Big Data

More Big Data News

Computing + data wide across the curriculum

Rob Rutenbar points out that people need a systematic middle way to take CS “wide” into diverse disciplines.|Short Read
A server room inside a data center.

“Learning database” speeds queries from hours to seconds

Verdict can make databases deliver answers more than 200 times faster while maintaining 99 percent accuracy. |Medium Read

Movie design for specific target audiences

Researchers are working to design a successful movie that will attract the interest of a targeted demographic by leveraging user ratings, reviews, and product characteristics.|Short Read

Social interaction patterns provide clues to real life changes

The identified changes in social media behavior may point to real events and changes, some of which can benefit from intervention.|Short Read
Data center

A breakthrough for large scale computing

New software finally makes ‘memory disaggregation’ practical.|Medium Read
Researcher holds up invention

Next-gen computing inspired by biology

New memristor chips can see patterns over pixels.|Medium Read
Photo of Barzan Mozafari

Barzan Mozafari named Morris Wellman Faculty Development Professor

Prof. Mozafari is passionate about building large-scale data-intensive systems that are more scalable, more robust, and more predictable.|Medium Read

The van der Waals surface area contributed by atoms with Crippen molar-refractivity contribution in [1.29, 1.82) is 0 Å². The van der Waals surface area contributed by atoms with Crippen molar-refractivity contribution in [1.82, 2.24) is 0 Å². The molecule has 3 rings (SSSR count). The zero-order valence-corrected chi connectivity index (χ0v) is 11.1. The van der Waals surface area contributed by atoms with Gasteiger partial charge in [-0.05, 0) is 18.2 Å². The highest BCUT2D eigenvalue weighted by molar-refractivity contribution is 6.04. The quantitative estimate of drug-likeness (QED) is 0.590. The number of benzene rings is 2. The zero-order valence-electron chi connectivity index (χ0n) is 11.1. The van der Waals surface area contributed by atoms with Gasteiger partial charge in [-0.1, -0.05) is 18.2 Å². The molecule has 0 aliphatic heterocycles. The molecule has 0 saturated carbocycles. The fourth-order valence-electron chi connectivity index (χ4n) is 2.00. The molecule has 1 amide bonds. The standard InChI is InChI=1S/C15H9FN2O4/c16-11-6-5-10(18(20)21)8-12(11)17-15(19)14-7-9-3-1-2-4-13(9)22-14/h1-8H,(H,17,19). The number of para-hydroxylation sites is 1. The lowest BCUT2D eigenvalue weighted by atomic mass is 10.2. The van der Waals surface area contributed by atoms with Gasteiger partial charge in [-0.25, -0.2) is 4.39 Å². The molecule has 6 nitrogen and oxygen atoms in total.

Electrical and Computer Engineering

Mingyan Liu: Confessions of a pseudo data scientist

Liu's most recent research involves online learning, modeling of large-scale internet measurement data, and incentive mechanisms for security games.|Short Read
Prof. Reetuparna Das

Reetuparna Das receives NSF CAREER Award to develop in-situ compute memories

Das’ research seeks to design specialized data-centric computing systems that dramatically reduce time and energy required to move data from storage to computing units.|Short Read
wei lu

Wei Lu receives CoE David E. Liddle Research Excellence Award

Prof. Lu is an internationally recognized leader in the development of memristors for memory and logic applications. He has also developed nanowire transistors suitable for flexible electronics and opto-electronics. |Short Read
2 mouths yelling in front of the American flag.

Debates: This linguistic trick boosts poll numbers

A study of U.S. presidential debates between 1976 and 2012 found that matching certain aspects of an opponent's language can lead to a bump in the polls. |Medium Read
Electrical Engineering & Computer Science logo

Engineering an advantage in debates

Researchers at the University of Michigan have developed an algorithm that can analyze and measure the amount that one candidate linguistically matches their opponent and have found that matching your opponent in a debate leads to higher polling numbers.|Short Read